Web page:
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Wealth disparity prompts discussion

Steve Burger

   The demographics of wealth was the topic of discussion in Owensboro Wednesday. Nearly a hundred people heard a presentation and panel discussion hosted by the Federal Reserve Bank of St. Louis.

It's a bit depressing, but it is our reality- Sylvia Coleman, executive director, Owensboro Human Relations Commission.

The discussion of a study on wealth and socio-economic influences switched quickly from scholarly to specific once a panel of Owensboro residents gave their views of the study’s findings on how age, education and race can negatively impact the  pursuit of the American Dream. Owensboro Human Relations Commission executive director Sylvia Coleman said,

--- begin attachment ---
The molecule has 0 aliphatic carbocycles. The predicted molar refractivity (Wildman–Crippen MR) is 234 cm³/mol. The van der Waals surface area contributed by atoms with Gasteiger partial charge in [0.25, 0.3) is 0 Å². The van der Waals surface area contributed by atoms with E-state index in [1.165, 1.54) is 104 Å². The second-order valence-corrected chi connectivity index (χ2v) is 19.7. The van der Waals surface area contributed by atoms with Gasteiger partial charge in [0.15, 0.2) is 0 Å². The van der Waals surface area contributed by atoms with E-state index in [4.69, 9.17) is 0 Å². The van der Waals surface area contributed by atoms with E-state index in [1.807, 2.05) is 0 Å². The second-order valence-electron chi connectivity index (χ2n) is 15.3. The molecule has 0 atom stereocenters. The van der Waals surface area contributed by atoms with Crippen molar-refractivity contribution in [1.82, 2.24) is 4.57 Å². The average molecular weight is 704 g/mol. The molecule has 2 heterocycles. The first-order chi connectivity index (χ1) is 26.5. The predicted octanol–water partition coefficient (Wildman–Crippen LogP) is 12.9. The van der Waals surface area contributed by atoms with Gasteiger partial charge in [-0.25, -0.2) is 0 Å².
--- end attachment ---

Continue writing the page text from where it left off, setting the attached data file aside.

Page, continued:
“I think this is such an eye-opener. It’s a bit depressing, but it is our reality. And, until we agree that as citizens, we are going to have the hard conversations that are truly inclusive of all groups, and that we are going to address these issues one at a time, this is not going to change.”

Presenting for the St. Louis Federal Reserve branch on the 24 years of data included in the study was William Emmons. Emmons says that in terms of education, the differences  between those with a high school diploma and those with a college degree are growing, and have increased even more since the recession years of 2007-2008.

“There’s a huge gap.  The groups that have increased are the college graduates, while the groups with less than college have seen the wealth decline. I think this is a graphic depiction of this 'pulling apart'. Wealth is being increasingly stratified across education groups.”

You’ll hear more from the Demographics of Wealth presentation and discussion on an upcoming edition of The Trend on WNIN-FM.